Social Media: Chat Rooms

My first experience with social media was a subscription-based public chat room, AOL Instant Messenger (AIM), mother to all social networks as we know them now.

I found AIM fascinating at first due to the instant gratification of camaraderie with groups of people with similar interests from across the country. Something that at the time, was very inexpensive to do because unlike talking over the phone or in person and it didn’t even require a plane ticket or a passport. I remember the excitement I would feel as the dial-up buzzed and whirred letting me know I was about to connect.

Many Millennials are way too young to remember AIM or weren’t even born yet. It was at the time, the greatest social network platform before the invention of Facebook or Twitter. AIM consisted of thousands of chat rooms. You could search your zip code and wham! – I was reaching out to like-minded cinephiles, or butchering my way through a beginners Spanish chat conversation!

Unfortunately, like everything else, chat rooms got commercialized, as they became synonymous with predators (remember the show Dateline: To Catch a Predator?), or cannibalized by newer web-based social network platforms.

As chat rooms faded social networks like Friendster, Myspace, and Facebook, had taken its place. It was as though all my family, life long friends, and online buddies got raptured up into the vast World Wide Web in the sky.

I am an outlier because I never took to the widespread practice of social networks like Myspace, YouTube, Facebook, Twitter or Instagram. In my opinion, these social media institutions are intrusive. They require too much personal information and also allow for anyone to intrude into your personal life. I miss the anonymity and simplicity of chat rooms.

Chat rooms of long ago may not be making a big come back anytime soon, but web 2.0 has brought new features and capabilities to share photos, video and of course, chat apps. Despite their unpopularity in the USA, Chat rooms still serve a purpose for individual users and marketers in particularly in other countries.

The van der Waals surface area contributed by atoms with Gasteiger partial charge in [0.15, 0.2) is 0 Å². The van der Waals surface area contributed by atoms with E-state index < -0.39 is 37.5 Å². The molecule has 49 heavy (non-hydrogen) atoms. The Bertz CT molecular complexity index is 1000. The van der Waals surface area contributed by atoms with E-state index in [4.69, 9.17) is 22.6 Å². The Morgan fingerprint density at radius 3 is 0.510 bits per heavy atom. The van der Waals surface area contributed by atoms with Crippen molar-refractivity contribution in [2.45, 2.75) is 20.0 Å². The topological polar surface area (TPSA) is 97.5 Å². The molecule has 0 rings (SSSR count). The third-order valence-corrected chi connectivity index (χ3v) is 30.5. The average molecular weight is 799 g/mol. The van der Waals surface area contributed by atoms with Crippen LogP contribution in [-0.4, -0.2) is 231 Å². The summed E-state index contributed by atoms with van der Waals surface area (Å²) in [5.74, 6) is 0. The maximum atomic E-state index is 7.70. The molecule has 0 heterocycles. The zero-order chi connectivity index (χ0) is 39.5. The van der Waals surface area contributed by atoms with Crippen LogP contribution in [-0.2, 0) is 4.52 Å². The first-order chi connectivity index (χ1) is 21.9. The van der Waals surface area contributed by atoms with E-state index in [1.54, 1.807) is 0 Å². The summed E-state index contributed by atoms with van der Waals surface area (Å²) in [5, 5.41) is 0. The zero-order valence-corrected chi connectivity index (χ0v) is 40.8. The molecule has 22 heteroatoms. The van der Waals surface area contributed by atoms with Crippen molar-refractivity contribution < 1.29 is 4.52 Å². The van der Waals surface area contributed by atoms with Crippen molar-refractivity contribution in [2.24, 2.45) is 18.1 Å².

Some advantages of using chat rooms as opposed to other modes of social media networks include:

#1 – Chat rooms are anonymous. They don’t require a profile or verification.

#2 – Chat rooms allow people to talk uncensored in real time with individuals who have similar interests, hobbies, religious cultures.

#3 – You can talk to more than one person at once, and others can jump in on the conversation at will. with other IM apps, you have to choose the group members.

#4 – As a marketer, you can directly try to influence the group members, by recommending products and services that they are likely to use (and of course, there are always traditional banner ads).

Disadvantages of using chat rooms:

#1 – Anyone regardless of age can get into chat rooms. That can be a problem, especially for younger children, so parents beware, and children watch what you share.

#2 – Ever had several people talking to you all at once? Unfiltered thoughts coming at you all at the same time can be hard to follow.

#3 – There is less room for users, marketers, and advertisers to send out content. Unlike apps like Twitter or Instagram. However, new technology like chatbots is changing this.

#4 – You can multitask while chatting. Specifically, the user may be accessing several programs or apps at the same time to browse the internet, check email, play video games, etc.

There is still a lot of potential in chat rooms. In 2014, Facebook acquired Whatsapp, the ads-free mobile chat app for $19.6 billion that boasted at the time, 500 million users which gives them access to users and locations where internet connectivity is scarce or nonexistent. Earlier this year, Facebook launched its chatbot program allowing marketers to the opportunity to reach content to almost 2 billion users.

Who knows, I may just find my old passion for chat rooms rekindled, or perhaps it’s about time that I, as the saying goes, “let it go and free up energy for something new and better.”

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